Tuesday, May 15, 2012

Episodic Content

Having a custom battle standard  is one way to hook players 
There's a lot that could be said about this system of distribution.  Let's start by looking back on a few of the games that tried it in the recent past.  Probably the first pair of examples that comes to mind is Half-Life 2: Episodes 1 and 2.  The third and final of which has been lost in Xen for a long time.  Similarly Penny Arcade Adventures: On the Rain-Slick Precipice of Darkness had an episode 1 and 2 with only three months of separation between them.  Meanwhile episode 3 still under development four years later.  Several noteworthy franchises were aborted as well such as Sin Episodes.  Then there are episodic games in name only such as Siren: Blood Curse.  In truth the only company that has an established track record for making the system work as intended is Telltale Games.

So where does this leave us?  Kind of in a strange place really.  In interviews with the developers of the planned episodic title The Banner Saga it was suggested that games using this system of distribution need to emulate the TV mini-series format more closely.   In other words the key to making a successful episodic game lies in the the story.  In order to get players coming back for more you need to tell a saga with a mature tone.  I should stop and clarify that by "mature" I don't mean lots of nudity and swearing (although there's nothing wrong with that).  What I mean is having characters in situations that are more than just some teenage power fantasy.  You need the audience to care, relate and identify on a personal level.  Without that connection the sales on each consecutive episode are guaranteed to plummet dramatically.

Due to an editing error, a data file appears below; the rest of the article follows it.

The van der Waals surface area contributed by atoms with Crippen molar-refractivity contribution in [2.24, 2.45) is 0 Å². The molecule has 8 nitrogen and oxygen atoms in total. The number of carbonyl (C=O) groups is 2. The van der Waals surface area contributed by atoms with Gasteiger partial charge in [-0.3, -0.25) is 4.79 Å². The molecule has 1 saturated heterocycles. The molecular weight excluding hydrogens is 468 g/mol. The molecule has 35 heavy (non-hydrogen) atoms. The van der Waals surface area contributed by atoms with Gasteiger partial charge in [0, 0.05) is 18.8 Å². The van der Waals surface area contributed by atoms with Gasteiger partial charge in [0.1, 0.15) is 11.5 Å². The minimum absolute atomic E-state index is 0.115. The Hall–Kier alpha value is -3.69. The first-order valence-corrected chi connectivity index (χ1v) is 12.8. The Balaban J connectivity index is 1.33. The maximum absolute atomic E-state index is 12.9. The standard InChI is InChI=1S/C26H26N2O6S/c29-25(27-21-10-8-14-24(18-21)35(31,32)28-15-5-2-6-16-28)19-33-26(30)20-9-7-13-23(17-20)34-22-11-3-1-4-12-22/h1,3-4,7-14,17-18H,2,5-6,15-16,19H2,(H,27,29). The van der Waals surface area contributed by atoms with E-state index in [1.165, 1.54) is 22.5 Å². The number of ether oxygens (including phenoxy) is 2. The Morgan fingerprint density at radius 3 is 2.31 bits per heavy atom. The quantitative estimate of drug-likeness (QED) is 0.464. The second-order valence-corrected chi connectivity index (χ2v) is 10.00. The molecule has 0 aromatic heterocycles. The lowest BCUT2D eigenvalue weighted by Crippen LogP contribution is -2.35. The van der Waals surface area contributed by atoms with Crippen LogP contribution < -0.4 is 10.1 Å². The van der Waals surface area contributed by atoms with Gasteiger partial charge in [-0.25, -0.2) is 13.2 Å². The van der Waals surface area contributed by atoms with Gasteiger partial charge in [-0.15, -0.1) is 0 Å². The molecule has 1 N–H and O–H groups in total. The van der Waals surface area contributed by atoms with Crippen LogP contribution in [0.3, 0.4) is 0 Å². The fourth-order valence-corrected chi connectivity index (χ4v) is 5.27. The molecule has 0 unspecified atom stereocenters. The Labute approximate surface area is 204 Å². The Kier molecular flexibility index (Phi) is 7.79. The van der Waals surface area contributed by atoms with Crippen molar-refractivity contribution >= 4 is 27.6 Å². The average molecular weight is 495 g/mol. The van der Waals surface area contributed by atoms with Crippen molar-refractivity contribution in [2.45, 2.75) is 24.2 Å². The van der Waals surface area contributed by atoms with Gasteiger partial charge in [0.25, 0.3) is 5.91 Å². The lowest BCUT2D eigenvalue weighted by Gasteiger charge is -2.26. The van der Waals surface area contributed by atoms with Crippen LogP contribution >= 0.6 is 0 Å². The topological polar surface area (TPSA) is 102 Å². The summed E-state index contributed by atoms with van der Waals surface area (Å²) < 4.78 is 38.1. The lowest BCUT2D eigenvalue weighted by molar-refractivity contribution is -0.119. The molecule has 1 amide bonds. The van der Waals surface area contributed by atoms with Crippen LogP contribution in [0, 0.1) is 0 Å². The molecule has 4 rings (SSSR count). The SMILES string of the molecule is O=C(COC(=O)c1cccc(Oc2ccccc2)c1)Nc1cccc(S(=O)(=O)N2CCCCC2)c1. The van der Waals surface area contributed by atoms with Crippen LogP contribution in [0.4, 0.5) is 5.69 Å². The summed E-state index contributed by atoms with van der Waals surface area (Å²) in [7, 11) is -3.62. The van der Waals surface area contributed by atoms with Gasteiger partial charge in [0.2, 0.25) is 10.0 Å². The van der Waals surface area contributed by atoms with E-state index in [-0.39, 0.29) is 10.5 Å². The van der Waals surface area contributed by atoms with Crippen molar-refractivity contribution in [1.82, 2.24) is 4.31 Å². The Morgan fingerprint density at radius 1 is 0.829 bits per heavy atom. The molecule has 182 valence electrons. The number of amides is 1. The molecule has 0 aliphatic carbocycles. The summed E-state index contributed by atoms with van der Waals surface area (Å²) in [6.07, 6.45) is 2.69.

"So, these kind of video games need to be more like TV" sounds strange, right?  What's even more odd is the whole concept of distributing a game in chunks starts to become confusing when you consider mandatory update patches, DLC and service/subscription based gaming.  At what point does one become the other?  The line is so blurry at times it's difficult to tell.  Regardless, a lot of different systems are being experimented with by various publishers and consumers.  What will the long term results be?  I don't know, but I sincerely hope gaming continues to be a fun and affordable hobby.

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